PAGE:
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The eternal values [electronic resource] / by Hugo M�unsterberg.

By: M�unsterberg, Hugo, 1863-1916.
Publisher: Boston : Houghton Mifflin, 1909Description: xv, 436 p. ; 23 cm.Subject(s): Values | Morals | Social ValuesAdditional physical formats: OriginalOnline resources: Fulltext available via EBSCOhost - Shibboleth login required Also issued in print.
Contents:
pt. 1. The meaning of values -- pt. 2. The logical values -- pt. 3. The aesthetic values -- pt. 4. The ethical values -- pt. 5. The metaphysical values.
Summary: "Philosophy is a movement of thought which demands the thoroughness of the expert, and which can be followed only with concentrated attention. Everything depends upon inner consistency, and only a closely knit system can secure it. In all times only such systems have marked the great periods of philosophical insight. This must not be misunderstood. First it does not mean that the philosophical understanding of the world should lead us away from the reality of life and should rely on metaphysical speculations. On the contrary, this world of our real life is the material of our philosophical effort. In the following volume the last chapter alone faces metaphysical problems. The discussion on truth and beauty, on happiness and love, on science and art, on development and progress, on industry and law, on morality and religion, fills the bulk of the book and is not at all metaphysical. It aims to grasp our real experience in its original fullness and in its true significance. Every line of those chapters might be accepted even by those who see other ways of solving the metaphysical problem. Yet while the formulae of philosophical calculation ought not even to tempt the reader who simply wants to sip the wisdom of the world, no philosophy will really lead forward which is not after all the expression of the deepest striving of its time. The sincere conviction that this holds true for the idealistic philosophy of "The eternal values," from the start gave the real aim and meaning to this work. Throughout our life a new wave is rising, a new seeking and a new longing, a new feeling and a new certainty: may this book now help in the New World too to bring these young and yet so old ideals to clear self-consciousness and through it to inner strength and power!"--Preface. (PsycINFO Database Record (c) 2011 APA, all rights reserved).
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pt. 1. The meaning of values -- pt. 2. The logical values -- pt. 3. The aesthetic values -- pt. 4. The ethical values -- pt. 5. The metaphysical values.

"Philosophy is a movement of thought which demands the thoroughness of the expert, and which can be followed only with concentrated attention. Everything depends upon inner consistency, and only a closely knit system can secure it. In all times only such systems have marked the great periods of philosophical insight. This must not be misunderstood. First it does not mean that the philosophical understanding of the world should lead us away from the reality of life and should rely on metaphysical speculations. On the contrary, this world of our real life is the material of our philosophical effort. In the following volume the last chapter alone faces metaphysical problems. The discussion on truth and beauty, on happiness and love, on science and art, on development and progress, on industry and law, on morality and religion, fills the bulk of the book and is not at all metaphysical. It aims to grasp our real experience in its original fullness and in its true significance. Every line of those chapters might be accepted even by those who see other ways of solving the metaphysical problem. Yet while the formulae of philosophical calculation ought not even to tempt the reader who simply wants to sip the wisdom of the world, no philosophy will really lead forward which is not after all the expression of the deepest striving of its time. The sincere conviction that this holds true for the idealistic philosophy of "The eternal values," from the start gave the real aim and meaning to this work. Throughout our life a new wave is rising, a new seeking and a new longing, a new feeling and a new certainty: may this book now help in the New World too to bring these young and yet so old ideals to clear self-consciousness and through it to inner strength and power!"--Preface. (PsycINFO Database Record (c) 2011 APA, all rights reserved).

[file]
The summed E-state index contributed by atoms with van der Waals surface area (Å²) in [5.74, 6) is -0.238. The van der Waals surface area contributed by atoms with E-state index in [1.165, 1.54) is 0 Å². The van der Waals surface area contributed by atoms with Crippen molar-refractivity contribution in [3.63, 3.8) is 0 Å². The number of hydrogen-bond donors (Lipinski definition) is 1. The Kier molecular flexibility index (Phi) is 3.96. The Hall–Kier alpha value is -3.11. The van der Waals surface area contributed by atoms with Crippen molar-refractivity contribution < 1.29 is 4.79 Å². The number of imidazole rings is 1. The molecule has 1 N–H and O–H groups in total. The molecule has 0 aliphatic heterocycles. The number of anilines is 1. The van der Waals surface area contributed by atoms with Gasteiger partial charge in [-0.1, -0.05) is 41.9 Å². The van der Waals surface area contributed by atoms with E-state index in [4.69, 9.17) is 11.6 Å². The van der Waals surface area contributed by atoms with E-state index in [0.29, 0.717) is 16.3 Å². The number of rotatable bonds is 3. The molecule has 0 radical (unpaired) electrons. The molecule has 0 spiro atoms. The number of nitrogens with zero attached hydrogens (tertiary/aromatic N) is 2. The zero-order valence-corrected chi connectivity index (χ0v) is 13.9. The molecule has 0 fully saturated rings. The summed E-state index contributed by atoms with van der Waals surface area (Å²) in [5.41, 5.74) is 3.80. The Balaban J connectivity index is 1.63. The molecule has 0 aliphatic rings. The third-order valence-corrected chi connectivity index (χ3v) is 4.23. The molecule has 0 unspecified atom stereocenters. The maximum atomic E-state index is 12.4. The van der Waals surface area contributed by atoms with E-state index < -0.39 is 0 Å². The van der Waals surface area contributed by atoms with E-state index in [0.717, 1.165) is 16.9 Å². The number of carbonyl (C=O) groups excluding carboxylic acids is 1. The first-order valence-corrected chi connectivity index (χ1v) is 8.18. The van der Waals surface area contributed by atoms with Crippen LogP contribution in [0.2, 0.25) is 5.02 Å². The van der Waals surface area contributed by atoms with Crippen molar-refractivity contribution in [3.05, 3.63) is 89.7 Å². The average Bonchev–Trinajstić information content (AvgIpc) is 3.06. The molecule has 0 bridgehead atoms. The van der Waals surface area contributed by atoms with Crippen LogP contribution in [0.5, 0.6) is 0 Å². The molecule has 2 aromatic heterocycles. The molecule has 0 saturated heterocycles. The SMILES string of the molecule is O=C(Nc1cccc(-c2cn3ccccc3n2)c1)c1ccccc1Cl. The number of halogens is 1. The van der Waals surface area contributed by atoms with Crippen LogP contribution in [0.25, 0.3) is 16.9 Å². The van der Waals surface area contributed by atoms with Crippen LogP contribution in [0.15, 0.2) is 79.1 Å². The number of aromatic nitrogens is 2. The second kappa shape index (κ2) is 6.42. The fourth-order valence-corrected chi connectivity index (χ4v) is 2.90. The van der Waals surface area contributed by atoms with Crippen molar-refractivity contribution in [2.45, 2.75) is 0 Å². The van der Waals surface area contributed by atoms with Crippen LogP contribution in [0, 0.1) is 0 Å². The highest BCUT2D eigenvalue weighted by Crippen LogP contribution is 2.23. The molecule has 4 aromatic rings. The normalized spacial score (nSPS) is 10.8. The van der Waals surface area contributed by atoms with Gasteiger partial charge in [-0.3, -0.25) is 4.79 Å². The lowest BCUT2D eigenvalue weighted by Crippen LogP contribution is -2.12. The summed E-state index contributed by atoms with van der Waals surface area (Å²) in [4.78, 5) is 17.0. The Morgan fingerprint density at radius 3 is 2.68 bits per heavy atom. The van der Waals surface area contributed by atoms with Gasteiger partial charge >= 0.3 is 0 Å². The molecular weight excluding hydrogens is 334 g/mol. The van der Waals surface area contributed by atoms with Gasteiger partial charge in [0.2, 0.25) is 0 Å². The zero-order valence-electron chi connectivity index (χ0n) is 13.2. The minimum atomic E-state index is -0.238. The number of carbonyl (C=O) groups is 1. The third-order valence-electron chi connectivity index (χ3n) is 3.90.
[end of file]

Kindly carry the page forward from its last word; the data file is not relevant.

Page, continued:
Also issued in print.

Electronic reproduction. Washington, D.C. : American Psychological Association, 2012. Available via World Wide Web. Access limited by licensing agreement. s2012 dcunns

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